The lazy argument, determinism, and the concept of fate

LazinessThe ancient Stoics were determinists, believing in universal cause and effect. Indeed, Chrysippus — we are told by Diogenes Laertius — wrote extensively about the concept of causality. In a sense, then, they also believed in “fate,” and in fact modern Stoics formulate the so-called reserve clause that accompanies any of their plans for the future with “fate permitting.” Some of their critics came out with something called “the lazy argument” to show that if things are fated then one doesn’t actually need to do anything other than sit around and wait for things to happen. The reason this is relevant to modern Stoicism is that, as we have seen even recently, part of the harsh criticism our philosophy is getting these days is based on the (fallacious) assumption that it leads one to disengage from social and political life. So, let’s see what exactly the lazy argument consists of, and how Chrysippus himself responded to it. I will then distinguish two senses of the word “fate,” only one of which would be recognized by the Stoics.

Here is a form of the argument, as presented by Origen, in Against Celsus (II.20):

“If it is fated that you will recover from this illness, then, regardless of whether you consult a doctor or you do not consult [a doctor] you will recover. But also: if it is fated that you won’t recover from this illness, then, regardless of whether you consult a doctor or you do not consult [a doctor] you won’t recover. But either it is fated that you will recover from this illness or it is fated that you won’t recover. Therefore it is futile to consult a doctor.”

You can see why it is called the “lazy” argument… Here, by contrast, is Chrysippus’ response, as reported by Eusebius, in his Praeparatio Evangelica (VI.8), though an earlier presentation of it is found in Cicero’s On Fate (28-29):

“The non-destruction of one’s coat is not fated simply, but co-fated with its being taken care of, and someone’s being saved from his enemies is co-fated with his fleeing those enemies; and having children is co-fated with being willing to lie with a woman. … For many things cannot occur without our being willing and indeed contributing a most strenuous eagerness and zeal for these things, since, he says, it was fated for these things to occur in conjunction with this personal effort. … But it will be in our power with what is in our power being included in fate.”

What Chrysippus is saying is that the lazy argument somehow focuses on the ultimate outcome of a series of actions, mistakenly attributing only the former, but somehow not the latter, to fate. But fate — in the sense of the universal web of cause and effect — acts all the times, everywhere, nothing excepted. So it makes no sense to say that my health will improve because it is “fated” to do so, regardless of whether I do or do not go to the doctor, follow her suggestions, take my medicines, and so forth.

The lazy argument reminds me of an Italian saying and an accompanying joke. The saying is “aiutati che Dio ti aiuta,” which translates to “help yourself, because God is helping you.” The joke is about this guy whose house gets flooded by a natural disaster. He climbs on the roof of the house and begins to pray to God to be saved. After a few minutes, a boat comes by and people shout to him to get on board. He refuses, saying that he has faith in God, who will save him. A few more minutes pass, and a helicopter nears the house. The man is once again offered help, and he once more refuses it, explaining that he has faith in God, who will save him. Naturally, the guy eventually drowns. He then goes to Heaven and, rather disturbed, asks God why He didn’t save him, despite his prayers and his faith. God looks at him and says: “well, first I sent a boat; then a helicopter; what else did you need?”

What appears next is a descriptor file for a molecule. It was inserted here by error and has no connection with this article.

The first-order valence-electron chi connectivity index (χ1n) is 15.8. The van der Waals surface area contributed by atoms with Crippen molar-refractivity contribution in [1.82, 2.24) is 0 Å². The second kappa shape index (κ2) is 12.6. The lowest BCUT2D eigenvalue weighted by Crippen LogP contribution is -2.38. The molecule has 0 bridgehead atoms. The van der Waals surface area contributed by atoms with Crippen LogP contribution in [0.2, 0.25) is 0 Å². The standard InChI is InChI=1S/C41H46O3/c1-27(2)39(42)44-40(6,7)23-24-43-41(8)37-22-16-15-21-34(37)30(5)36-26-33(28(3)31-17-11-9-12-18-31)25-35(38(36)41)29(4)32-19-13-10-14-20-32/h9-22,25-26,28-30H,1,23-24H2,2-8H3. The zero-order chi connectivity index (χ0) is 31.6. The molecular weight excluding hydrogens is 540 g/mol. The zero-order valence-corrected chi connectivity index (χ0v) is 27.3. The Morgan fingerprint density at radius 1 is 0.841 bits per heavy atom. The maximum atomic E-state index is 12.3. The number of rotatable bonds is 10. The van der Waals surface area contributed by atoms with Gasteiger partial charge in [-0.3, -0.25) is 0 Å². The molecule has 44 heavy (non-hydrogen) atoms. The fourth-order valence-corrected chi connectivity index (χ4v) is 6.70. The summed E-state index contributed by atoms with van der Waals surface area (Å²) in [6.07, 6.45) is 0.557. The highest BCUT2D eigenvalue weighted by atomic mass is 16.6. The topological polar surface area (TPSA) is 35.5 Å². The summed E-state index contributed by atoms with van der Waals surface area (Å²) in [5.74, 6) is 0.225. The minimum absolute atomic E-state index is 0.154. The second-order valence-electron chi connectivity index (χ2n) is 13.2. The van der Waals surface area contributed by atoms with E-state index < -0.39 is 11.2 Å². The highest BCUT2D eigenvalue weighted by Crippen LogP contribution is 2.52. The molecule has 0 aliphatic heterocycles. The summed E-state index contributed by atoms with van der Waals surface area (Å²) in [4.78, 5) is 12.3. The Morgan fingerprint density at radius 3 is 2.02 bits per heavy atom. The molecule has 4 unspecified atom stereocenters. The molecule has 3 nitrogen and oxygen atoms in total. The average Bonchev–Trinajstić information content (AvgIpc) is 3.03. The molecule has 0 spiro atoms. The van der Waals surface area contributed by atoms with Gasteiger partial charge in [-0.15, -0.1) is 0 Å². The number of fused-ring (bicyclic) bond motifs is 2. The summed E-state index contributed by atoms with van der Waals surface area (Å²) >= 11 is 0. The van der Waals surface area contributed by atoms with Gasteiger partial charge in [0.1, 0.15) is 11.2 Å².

Another way to understand the difference between those supporting the lazy argument and those rejecting it is to consider the different ways in which they may be thinking of “fate.” As I’ve argued, for the Stoics the word refers simply to the natural and universal web of cause and effect. (Yes, the Stoics believed in Providence, but this was yet another name for whatever the universe = God would do. It is true, however, that especially in Epictetus there is a sense that the universe works in a way that is, broadly speaking, rational. That is not because it follows some kind of overall plan laid out by a creator God, but rather because the universe, for the Stoics, is a living being animated by the Logos. But that’s another story.)

A different way of conceiving of fate is implied in Sophocles’ famous tragedy, Oedipus Rex, first performed in 429 BCE. In the story, Oedipus is “fated” to kill his father, Laius, and marry his mother, Jocasta. Having been told of this in a prophecy, Oedipus actively tries to avoid his fate, but unwittingly ends up doing exactly what the prophecy predicted.

In Oedipus fate is portrayed as concerning only the ultimate outcome of a sequence of actions, regardless of the individual actions themselves. The tragic character is bound to end up killing his father and marrying his mother no matter what he does. But the Stoics — rightly, I think — thought that this concept of fate is incoherent, precisely because cause and effect relations have to work all the way through in order to provide any outcome whatsoever.

Indeed, Sophocles’ idea of fate seems to rely on a (malicious, in this case) plan of the gods, who arrange things in such a way that Oedipus will fulfill his preordained destiny regardless of his will to do so. He is deluded that he can avoid it, but in fact he is simply a puppet in the hands of larger forces that will inexorably destroy him.

For the Stoics, instead, we are in charge of what we do, not in the sense that somehow we can transcend cause and effect, but precisely because our decisions and actions are an integral part of the causal web. It is a remarkably sophisticated and modern view of human decision making and action.


Categories: Metaphysics

14 replies

  1. Massimo what would a Stoic have to say about dreaming something & then in the future it actual happening. i kept a dream journal for years. many years ago i worked in a restaurant & one day i walked into the cutlery cleaning section behind the bar & had deja vu that i had seen the girl in that light, polishing cutlery, her figure, hair everything. i went home flicked 4 months previously in my journal to the entry where i describe my movements & the girl, her clothes everything as i saw her. the oddest thing was that 4 month previous the restaurant wasn’t open, the girl i had never met, she came from another town & the owners too i didn’t know. i’ve never been able to explain this. such a mundane repeat but very affecting. what do you think?


  2. Daniel,